Because it takes so long to germinate many gardeners have trouble raising parsley. David Batty explains how to get round the problem.
The cultivation of parsley goes back at least to the Ancient Greeks who used it to crown their athletes, and also wore it to fend off drunkenness! It has long been considered a valuable herb and we now know it to be rich in iron and carotene. It need not be confined to herb gardens either, for in the flower garden its foliage provides a pleasant back-ground, particularly to spring bulbs.
It has, however, a reputation for being fickle, sometimes doing well and sometimes failing miserably. More often than not, the problems are due to slow germination, poor soil and over-crowding. Basically, parsley needs warmth for germination, a rich, deeply dug soil and plenty of room. When these conditions are satisfied, the plants will develop into dark green domes that are a joy to see and to pick.
Parsley, is naturally slow germinating, and along with carrots and celery, parsley can suffer from having seeds with underdeveloped embryos. This means that once sown these seeds still need time to develop and mature before they can germinate. Whilst in this immature state they are susceptible to soil pests and diseases and this is often the reason why germination is slow and patchy. Early sowings often also fail because the soil temperature is too low for rapid germination and development.
Parsley will germinate at temperatures from 40-90F (5-32C). The optimum temperature is 80F (27C) with a drop during the night to 68F (20C), and at lower temperatures germination will take correspondingly longer. A suitable compromise particularly for early sowings, is to sow in containers at room temperature, when germination usually takes around 7 days, and transplant later on into the garden. An alternative is fluid sowing where pre-germinated seedlings are piped along the drill in an inert gel. Research has shown that this method results in better and earlier emergence.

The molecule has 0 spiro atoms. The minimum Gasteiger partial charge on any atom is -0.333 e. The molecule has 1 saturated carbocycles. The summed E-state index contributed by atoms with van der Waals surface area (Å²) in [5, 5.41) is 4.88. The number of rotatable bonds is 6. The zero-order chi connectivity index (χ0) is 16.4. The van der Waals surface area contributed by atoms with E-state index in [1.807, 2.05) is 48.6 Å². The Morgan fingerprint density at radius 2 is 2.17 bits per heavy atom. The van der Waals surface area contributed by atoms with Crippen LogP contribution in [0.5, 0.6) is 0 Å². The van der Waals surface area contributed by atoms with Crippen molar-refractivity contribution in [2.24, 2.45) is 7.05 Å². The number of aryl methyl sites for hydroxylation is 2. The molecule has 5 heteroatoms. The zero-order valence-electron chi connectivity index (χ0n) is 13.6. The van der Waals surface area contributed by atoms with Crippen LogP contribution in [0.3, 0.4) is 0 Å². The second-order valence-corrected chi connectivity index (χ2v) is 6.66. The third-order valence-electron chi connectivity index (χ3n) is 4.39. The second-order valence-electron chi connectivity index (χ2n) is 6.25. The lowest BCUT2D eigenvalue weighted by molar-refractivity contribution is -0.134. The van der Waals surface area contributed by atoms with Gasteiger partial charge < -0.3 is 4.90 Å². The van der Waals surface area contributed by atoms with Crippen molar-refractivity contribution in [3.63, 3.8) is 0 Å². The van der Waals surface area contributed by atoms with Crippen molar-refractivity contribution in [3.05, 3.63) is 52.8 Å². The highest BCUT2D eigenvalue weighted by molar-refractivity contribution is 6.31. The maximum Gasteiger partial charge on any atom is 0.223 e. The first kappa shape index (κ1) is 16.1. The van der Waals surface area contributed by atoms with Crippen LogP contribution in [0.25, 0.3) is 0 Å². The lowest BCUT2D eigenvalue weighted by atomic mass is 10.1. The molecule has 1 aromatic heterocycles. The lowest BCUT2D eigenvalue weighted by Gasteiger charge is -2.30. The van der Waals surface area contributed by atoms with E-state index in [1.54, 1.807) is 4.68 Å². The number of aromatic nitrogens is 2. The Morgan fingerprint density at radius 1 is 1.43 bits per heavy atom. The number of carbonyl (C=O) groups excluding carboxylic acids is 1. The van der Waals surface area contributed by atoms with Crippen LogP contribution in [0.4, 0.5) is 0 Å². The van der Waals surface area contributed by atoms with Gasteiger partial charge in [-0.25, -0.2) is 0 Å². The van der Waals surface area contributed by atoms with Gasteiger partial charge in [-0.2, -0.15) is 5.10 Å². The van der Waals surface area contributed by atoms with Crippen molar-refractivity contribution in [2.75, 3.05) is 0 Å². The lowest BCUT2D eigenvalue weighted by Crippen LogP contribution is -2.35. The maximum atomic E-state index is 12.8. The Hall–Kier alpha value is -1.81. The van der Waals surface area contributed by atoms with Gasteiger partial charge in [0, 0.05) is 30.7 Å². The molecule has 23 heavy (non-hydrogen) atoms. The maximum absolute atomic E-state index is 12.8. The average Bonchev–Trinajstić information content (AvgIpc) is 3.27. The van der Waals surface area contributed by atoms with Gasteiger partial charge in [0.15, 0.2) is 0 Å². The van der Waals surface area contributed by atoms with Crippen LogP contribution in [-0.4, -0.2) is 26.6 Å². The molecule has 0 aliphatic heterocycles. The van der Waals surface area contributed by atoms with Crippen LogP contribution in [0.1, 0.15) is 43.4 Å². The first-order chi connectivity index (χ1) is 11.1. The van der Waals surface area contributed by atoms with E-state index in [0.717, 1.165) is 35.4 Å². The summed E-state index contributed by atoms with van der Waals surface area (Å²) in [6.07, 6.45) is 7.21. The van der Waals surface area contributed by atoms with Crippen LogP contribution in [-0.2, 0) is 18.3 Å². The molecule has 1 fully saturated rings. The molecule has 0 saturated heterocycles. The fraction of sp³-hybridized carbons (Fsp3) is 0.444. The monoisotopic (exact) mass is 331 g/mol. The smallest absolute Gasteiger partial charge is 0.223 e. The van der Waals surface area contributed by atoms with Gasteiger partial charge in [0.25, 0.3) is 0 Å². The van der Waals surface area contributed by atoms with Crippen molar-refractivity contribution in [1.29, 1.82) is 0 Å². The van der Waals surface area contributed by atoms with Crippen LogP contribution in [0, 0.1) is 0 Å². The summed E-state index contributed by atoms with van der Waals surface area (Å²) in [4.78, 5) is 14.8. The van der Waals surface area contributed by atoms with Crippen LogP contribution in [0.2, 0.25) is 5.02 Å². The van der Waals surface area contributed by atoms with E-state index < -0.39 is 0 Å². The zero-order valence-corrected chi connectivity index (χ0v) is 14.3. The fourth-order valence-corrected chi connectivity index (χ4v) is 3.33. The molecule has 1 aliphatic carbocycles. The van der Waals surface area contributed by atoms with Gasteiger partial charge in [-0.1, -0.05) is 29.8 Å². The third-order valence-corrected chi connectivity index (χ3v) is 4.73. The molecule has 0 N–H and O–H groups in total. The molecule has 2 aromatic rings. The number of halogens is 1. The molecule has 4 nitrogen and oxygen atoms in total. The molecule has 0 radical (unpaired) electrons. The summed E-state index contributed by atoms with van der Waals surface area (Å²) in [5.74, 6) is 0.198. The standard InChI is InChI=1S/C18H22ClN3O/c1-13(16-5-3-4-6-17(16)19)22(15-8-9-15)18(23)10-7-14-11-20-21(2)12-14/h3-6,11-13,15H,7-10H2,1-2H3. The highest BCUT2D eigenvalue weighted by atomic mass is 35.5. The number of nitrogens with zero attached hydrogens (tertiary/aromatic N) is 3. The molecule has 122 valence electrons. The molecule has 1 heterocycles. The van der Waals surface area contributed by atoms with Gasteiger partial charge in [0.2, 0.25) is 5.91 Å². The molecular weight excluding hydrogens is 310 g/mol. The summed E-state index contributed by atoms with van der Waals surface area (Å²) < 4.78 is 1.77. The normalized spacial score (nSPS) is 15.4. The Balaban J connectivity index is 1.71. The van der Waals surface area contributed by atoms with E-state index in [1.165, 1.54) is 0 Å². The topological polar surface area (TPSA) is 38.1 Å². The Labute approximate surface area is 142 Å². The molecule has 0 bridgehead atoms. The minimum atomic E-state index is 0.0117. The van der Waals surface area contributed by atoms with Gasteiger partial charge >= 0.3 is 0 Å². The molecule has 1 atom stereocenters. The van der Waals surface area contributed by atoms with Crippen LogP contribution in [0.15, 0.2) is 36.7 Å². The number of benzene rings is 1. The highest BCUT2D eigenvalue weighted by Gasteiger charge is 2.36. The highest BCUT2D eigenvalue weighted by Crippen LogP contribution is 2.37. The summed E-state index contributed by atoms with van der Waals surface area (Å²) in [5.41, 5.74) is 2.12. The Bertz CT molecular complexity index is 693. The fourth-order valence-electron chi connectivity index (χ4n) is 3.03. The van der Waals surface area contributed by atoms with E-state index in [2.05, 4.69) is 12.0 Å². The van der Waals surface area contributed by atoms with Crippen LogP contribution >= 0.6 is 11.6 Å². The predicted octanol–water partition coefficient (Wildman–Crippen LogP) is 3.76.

It is usually only necessary to make two sowings, one in spring (April in the UK) and one in the summer (July). The latter crop to provide continuity of supply through the winter, and into the following spring. If you are sowing indoors it can be done as early as February for planting outside in April. Outdoors, sow in drills ½-¾ inch (1-2cm) deep, in rows 12 inches (30cm) apart. During dry weather water the bed well before sowing and if you have persistent problems with parsley, try mixing damp peat with the seeds before sowing. Watering the drill before sowing with a kettleful of boiling water has also proved helpful, perhaps because it acts as a soil sterilant to keep disease and weeds away during the long germination period.
After germination, perhaps the most important thing is to give the plants enough room, so thin out before the seedlings begin to crowd and leave each plant finally with 12 inches (30cm) of space. Light picking can commence 85-90 days from sowing and from then on should be carried out regularly along the full length of the row. This will ensure a constant supply of fresh leaves. You can dry what you do not use or even put it on the compost heap, but if you stop picking, the foliage will go coarse.
For a winter supply, cover a few plants with a cloche or pot up some roots in the autumn and grow on in a cool, well-lit place. Parsley will also grow happily in pots on a windowsill or even in a hanging basket in a cool, well-lit kitchen window, where fresh parsley will always be to hand.
There are several varieties available, the main difference being the amount of curling of the leaves. This is valuable for garnishing but for flavour the plain leaf form often called 'French' parsley is unsurpassable.
David Batty worked for many years as Technical Manager at Thompson and Morgan Seeds.
Source of article
Growing From Seed - Winter 1987-88 Vol. 2 Number 1
© The Seed Raising Journal from Thompson & Morgan
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